Yesterday, I offered a Los Angeles Times story that showed how poorly Nobel prize winners in economics handle their retirement money – so why is President Bush persuaded the average Jane or Joe would do better?
Michael Axelrod: ‘There is no Nobel Prize in economics. There is the Bank of Sweden Prize in Economics in Honor of Alfred Nobel. Nobel did not create a prize for economics (or mathematics). The Bank of Sweden decided to create their own prize. In 1969 they cleverly attached Nobel’s name thinking the press would start calling their prize ‘The Nobel Prize.’ While it’s true that they got the Nobel Foundation to administer the prize for them, we don’t know to what extent they influence the selection of the winner.’
☞ Interesting. And yet with regard to the integrity of the Nobel prize in economics, I somehow sleep like a baby. Or should we assume the Swedes have some ulterior motive? (‘Give it to Markowitz! Give it to Markowitz!’)
Tom H., CPA, CFP: ‘Are the ‘smartest among us’ really an appropriate argument against social security reform? After all, academia (Nobel laureates and the faculty and staff at Harvard) have never had to sell a product or service for a profit. This rhetoric is appalling to me. My experience as a CPA with a Manufacturing and Retirement Plan audit background shows anecdotal evidence that sawmill workers in small towns in Alabama understand the value of their 401(k)’s and the value of an employer match (free money as you call it). And that beverage distributor truck drivers in Atlanta don’t fail to make an investment election [and thus don’t leave their money sitting idly in low-interest money market accounts]. Most defined contribution plans provide education opportunities, or a professional management option, or at least a model portfolio.’
☞ I guess there are two pieces to this.
One is shoring up the system. The President’s proposed private accounts, all agree, do nothing to shore up the system. Indeed, they divert trillions from the system, which we would have to borrow to make up. So if strengthening Social Security is the goal, private accounts won’t do it.
The other piece is getting people to save more, and in ways that will earn a higher return. The LA Times story was, I thought, yet more proof that good people often aren’t good with money.
The sawmill workers and beverage truck drivers Tom describes may all pay their credit card bills on time, avoiding the 18% interest and $29 late fees – but more than half of those who have credit cards DO pay obscene non-deductible rates and fees.
His folks may be smart enough to avoid the high-expense mutual funds and annuities that, on average, do so much worse than average because of the drag of those high expenses – but a majority of folks still buy the high-expense products.
His folks may have the native common sense to buy stocks when they’re cheap (and maybe even sell them when they get nutty) – but an awful lot of folks sell when they should be buying and vice versa.
And if people think they’re accumulating large private accounts, might they not be inclined to save less in their IRAs, Keoghs and 401(k)’s? Only then to find that most of what they’ve saved in their private accounts, if not all of it, is snatched right back away from them in the trade-off they’ve accepted: lower benefits.
The last aspect of this privatization debate that seems often to be neglected is what I think of as the ‘free lunch’ part. Can it really be so simple as that long-term bond holders should all switch to equities to get a higher return? Is it possible they could all do better – and with no troubling side-effects? Come to think of it, why not just have everyone give Warren Buffett their money to manage – could we not all then expect 23% a year?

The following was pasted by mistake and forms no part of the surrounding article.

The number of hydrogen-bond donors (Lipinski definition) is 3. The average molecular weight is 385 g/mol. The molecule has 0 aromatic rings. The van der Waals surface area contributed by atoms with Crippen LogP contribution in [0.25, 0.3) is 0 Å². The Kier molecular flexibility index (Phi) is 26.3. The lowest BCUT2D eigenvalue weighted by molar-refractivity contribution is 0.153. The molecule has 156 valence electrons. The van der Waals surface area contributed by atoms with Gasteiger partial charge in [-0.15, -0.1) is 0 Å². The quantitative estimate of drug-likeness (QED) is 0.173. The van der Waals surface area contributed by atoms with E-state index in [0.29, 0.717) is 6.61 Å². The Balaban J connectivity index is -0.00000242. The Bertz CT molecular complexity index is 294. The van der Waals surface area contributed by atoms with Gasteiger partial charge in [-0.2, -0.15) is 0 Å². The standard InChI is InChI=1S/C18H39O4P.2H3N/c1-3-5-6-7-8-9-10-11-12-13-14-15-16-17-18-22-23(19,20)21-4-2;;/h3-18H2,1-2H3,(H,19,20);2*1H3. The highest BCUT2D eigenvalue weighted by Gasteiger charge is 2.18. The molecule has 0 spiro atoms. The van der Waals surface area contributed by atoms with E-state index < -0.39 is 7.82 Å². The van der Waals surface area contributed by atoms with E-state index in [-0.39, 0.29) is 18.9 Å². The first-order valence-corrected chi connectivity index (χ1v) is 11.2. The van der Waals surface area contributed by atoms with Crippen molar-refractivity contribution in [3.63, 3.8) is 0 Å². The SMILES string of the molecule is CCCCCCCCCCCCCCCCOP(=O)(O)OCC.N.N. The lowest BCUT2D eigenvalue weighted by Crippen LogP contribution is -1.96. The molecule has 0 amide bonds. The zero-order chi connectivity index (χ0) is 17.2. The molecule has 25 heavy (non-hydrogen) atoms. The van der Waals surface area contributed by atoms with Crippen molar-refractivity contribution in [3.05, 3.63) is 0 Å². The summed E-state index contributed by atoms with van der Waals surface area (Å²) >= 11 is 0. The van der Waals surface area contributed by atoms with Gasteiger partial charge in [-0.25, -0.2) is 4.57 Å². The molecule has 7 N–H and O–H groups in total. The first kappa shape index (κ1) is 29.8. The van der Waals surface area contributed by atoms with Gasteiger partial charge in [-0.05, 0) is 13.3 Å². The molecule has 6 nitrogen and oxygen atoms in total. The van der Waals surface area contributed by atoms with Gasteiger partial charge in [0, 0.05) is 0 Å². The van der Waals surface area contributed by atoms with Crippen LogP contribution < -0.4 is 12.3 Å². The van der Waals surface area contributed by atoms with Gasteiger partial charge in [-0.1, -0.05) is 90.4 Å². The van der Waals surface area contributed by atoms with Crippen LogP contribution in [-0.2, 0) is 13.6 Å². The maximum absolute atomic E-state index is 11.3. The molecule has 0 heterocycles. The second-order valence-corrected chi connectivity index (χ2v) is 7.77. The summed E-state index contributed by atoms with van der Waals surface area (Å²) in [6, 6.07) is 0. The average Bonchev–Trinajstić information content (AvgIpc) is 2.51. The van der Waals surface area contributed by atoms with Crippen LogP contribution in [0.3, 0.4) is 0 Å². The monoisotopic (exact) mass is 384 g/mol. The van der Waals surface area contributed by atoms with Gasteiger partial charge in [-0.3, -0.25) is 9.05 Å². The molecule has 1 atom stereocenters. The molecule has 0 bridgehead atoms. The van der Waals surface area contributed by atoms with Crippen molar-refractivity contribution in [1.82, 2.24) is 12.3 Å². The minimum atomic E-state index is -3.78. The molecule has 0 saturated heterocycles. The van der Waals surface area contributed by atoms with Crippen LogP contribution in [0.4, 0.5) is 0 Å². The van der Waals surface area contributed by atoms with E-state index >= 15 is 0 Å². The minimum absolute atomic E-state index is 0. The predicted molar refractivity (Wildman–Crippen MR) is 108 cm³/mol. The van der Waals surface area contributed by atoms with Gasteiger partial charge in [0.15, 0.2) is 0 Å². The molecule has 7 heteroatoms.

The truth is, at least as I imagine it, if everyone shunned boring, safe, low-interest Treasury securities – of which we currently have about $8 trillion outstanding – Uncle Sam would have to raise the pay-out on such bonds until it were so attractive that people DID buy them. (Alternatively, Uncle Sam would have to declare bankruptcy.)
This would add yet tens of billions of dollars a year more to our deficit. And it would also raise the general level of interest rates, hurting consumers and business.
So I’m not sure a massive shift to equities is really the magic bullet some imagine it would be (though it could be a bonanza for Wall Street).
Most lunches are not free.
Joel Margolis: ‘The rate of return you quoted on the hybrids sounds good to you (and me) because we understand rates of return. Most Americans don’t and, unfortunately, demand incredibly high rates of return on doing these things (e.g., see the scant proportion of Americans who are willing to pay more for long-lasting light bulbs). The discount rate that Americans implicitly assume for their actions is incredibly high.’
☞ Quite true. And since so many put their purchases on perpetual 18% credit balances, a high discount rate is not entirely irrational!
Andrew Zachary: ‘The clip in today’s column about hybrid cars overloooks an additional cost: batteries. No one knows how frequently we will have to replace the storage batteries in a hybrid car. The best estimate I’ve heard is once every 6 years at a cost of $2,000 to $3,000. If this number is correct, then there is no savings, and possibly even a small deficit.’
☞ Oops. One of you wrote in to say his hybrid has a 7-year warranty on the battery . . . so I guess the trick would be to have it need replacing after about six years? Clearly, I am out of my depth here. I drive a ’97 Grand Cherokee, bought used, because I drive it about 1,000 miles a year. Were I to trade it for a Prius, the new owner would drive it ten or twenty times as far, wasting loads of gas; and I would be taking a Prius (there’s a waiting list) from someone who could achieve 20 times the energy savings with it that I could. But oh, if I were a cabdriver!
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